Tool 2: Motivating Owners to Reuse Properties
While the purpose of a vacant property registration ordinance is to enable the city to track property owners, and to encourage minimum standards of maintenance for vacant properties, a city may want to craft a strategy – either within the VPRO or separately – to more actively encourage owners to restore their properties to productive use. This can be done through fee and tax structures or by creating the threat of public action. These strategies rarely work except where it makes economic sense for the owner to restore the property.
Cities may set high fees in their VPROs in order to motivate owners to rehabilitate their properties. Vacant property registration fees in California, for example, range from $0 to over $600. The effect of the fee can be enhanced by (1) waiving or deferring the fee for buildings scheduled for rehabilitation; and/or (2) rebating fees paid for the year (or two years) when a vacant building is restored and put back to use. Some cities have set graduated fee schedules: with every year that the building remains vacant and must be re-registered, the fee goes up. This practice was initiated in Wilmington, Delaware.
In addition to making sure that a fee can be legally justified on the basis of the city’s costs, cities should evaluate the potential consequences of a high or escalating fee. Under adverse economic conditions, high fees could lead some owners who are paying taxes and at least minimally maintaining their properties to abandon them. Under these circumstances, the municipality should be willing to take responsibility for these properties.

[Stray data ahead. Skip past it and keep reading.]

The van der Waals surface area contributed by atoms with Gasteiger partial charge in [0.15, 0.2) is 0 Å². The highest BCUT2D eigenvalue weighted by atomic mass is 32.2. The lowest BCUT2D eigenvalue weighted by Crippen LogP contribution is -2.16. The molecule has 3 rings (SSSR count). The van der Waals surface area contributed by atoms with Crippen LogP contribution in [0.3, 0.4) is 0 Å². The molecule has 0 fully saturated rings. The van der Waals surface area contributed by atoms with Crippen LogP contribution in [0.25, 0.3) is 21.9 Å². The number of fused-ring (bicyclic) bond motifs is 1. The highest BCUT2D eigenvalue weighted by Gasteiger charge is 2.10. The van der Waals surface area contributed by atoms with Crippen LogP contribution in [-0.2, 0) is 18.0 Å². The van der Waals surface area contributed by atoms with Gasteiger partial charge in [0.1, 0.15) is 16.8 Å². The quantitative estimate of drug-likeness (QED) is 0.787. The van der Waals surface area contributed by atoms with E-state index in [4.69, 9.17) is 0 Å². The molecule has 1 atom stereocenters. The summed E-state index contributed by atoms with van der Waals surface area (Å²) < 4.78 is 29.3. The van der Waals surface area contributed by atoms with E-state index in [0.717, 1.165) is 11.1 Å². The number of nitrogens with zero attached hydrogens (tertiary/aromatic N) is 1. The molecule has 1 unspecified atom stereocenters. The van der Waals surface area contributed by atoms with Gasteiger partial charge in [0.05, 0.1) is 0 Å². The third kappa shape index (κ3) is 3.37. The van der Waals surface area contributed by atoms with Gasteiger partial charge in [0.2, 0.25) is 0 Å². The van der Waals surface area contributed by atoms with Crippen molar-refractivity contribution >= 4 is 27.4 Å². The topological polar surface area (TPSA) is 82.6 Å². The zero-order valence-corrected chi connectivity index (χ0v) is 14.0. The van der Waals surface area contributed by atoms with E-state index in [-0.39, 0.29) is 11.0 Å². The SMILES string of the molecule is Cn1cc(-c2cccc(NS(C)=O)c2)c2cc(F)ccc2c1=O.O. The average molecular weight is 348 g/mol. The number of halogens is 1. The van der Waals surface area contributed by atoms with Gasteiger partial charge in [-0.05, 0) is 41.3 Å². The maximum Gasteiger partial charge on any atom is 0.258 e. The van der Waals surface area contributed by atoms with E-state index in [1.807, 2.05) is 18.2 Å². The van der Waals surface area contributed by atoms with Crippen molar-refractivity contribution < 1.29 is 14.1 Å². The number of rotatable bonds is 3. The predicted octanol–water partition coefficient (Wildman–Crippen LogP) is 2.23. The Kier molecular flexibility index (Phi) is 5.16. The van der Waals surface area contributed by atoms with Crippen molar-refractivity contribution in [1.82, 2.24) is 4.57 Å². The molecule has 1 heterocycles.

A variation on this approach, where permitted by law, is to establish differential property tax rates for vacant properties. The District of Columbia taxes occupied residential property at $0.85 per $100 value, but vacant properties at $5 per $100 and blighted property at $10 per $100. They are part of a larger strategy, which includes exemptions from the higher rates under certain circumstances. These punitive tax rates may be effective in many parts of Washington DC, where the housing market is fairly healthy. In weaker market cities, however, they risk increasing tax delinquency rather than motivating property improvement.
Many owners would rather improve their properties themselves, rather than risk having the city or a non-profit do it and bill them for the cost, or risk losing the property. Under New Jersey law, cities can create abandoned property lists. Once they have done so, the law permits the city to take properties on the list through spot blight eminent domain, a powerful and speedy procedure under New Jersey law. In Newark, where they have used this process, they find that roughly one-third of all of the owners of vacant, abandoned properties rehabilitate them and put them back into use rather than risk having the city take the property.
When Baltimore initiated a concentrated vacant property receivership program in the Patterson Park neighborhood, they found that roughly half of the owners voluntarily improved their properties, in order to avoid the possibility of a receiver being appointed by the court for that purpose.
The City of San Diego requires the owners of vacant, boarded structures to file a Statement of Intent with the city, including “a plan and time line for the lawful occupancy, rehabilitation or demolition of the boarded structure.” Failure to carry out the terms of the statement of intent can result in significant financial penalties.